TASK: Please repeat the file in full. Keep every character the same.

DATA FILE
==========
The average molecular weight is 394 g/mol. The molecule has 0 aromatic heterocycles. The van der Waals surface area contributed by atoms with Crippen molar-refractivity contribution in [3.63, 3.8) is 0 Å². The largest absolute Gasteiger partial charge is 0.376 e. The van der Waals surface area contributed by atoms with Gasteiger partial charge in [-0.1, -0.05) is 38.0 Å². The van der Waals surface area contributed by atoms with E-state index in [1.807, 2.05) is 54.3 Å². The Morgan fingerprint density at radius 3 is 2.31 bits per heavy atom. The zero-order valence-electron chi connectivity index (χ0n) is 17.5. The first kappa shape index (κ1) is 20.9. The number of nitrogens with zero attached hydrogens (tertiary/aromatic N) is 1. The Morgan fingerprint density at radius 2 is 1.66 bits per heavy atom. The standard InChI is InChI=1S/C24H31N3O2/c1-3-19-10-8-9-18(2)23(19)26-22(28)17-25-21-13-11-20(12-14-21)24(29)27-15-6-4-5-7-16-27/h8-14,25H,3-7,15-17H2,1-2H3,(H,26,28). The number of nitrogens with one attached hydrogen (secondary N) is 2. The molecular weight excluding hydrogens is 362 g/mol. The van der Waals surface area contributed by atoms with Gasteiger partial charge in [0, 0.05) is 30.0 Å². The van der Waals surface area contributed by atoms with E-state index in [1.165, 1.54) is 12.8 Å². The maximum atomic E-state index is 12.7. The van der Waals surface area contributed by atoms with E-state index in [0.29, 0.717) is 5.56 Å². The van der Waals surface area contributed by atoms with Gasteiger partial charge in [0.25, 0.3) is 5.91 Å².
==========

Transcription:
The average molecular weight is 394 g/mol. The molecule has 0 aromatic heterocycles. The van der Waals surface area contributed by atoms with Crippen molar-refractivity contribution in [3.63, 3.8) is 0 Å². The largest absolute Gasteiger partial charge is 0.376 e. The van der Waals surface area contributed by atoms with Gasteiger partial charge in [-0.1, -0.05) is 38.0 Å². The van der Waals surface area contributed by atoms with E-state index in [1.807, 2.05) is 54.3 Å². The Morgan fingerprint density at radius 3 is 2.31 bits per heavy atom. The zero-order valence-electron chi connectivity index (χ0n) is 17.5. The first kappa shape index (κ1) is 20.9. The number of nitrogens with zero attached hydrogens (tertiary/aromatic N) is 1. The Morgan fingerprint density at radius 2 is 1.66 bits per heavy atom. The standard InChI is InChI=1S/C24H31N3O2/c1-3-19-10-8-9-18(2)23(19)26-22(28)17-25-21-13-11-20(12-14-21)24(29)27-15-6-4-5-7-16-27/h8-14,25H,3-7,15-17H2,1-2H3,(H,26,28). The number of nitrogens with one attached hydrogen (secondary N) is 2. The molecular weight excluding hydrogens is 362 g/mol. The van der Waals surface area contributed by atoms with Gasteiger partial charge in [0, 0.05) is 30.0 Å². The van der Waals surface area contributed by atoms with E-state index in [1.165, 1.54) is 12.8 Å². The maximum atomic E-state index is 12.7. The van der Waals surface area contributed by atoms with E-state index in [0.29, 0.717) is 5.56 Å². The van der Waals surface area contributed by atoms with Gasteiger partial charge in [0.25, 0.3) is 5.91 Å².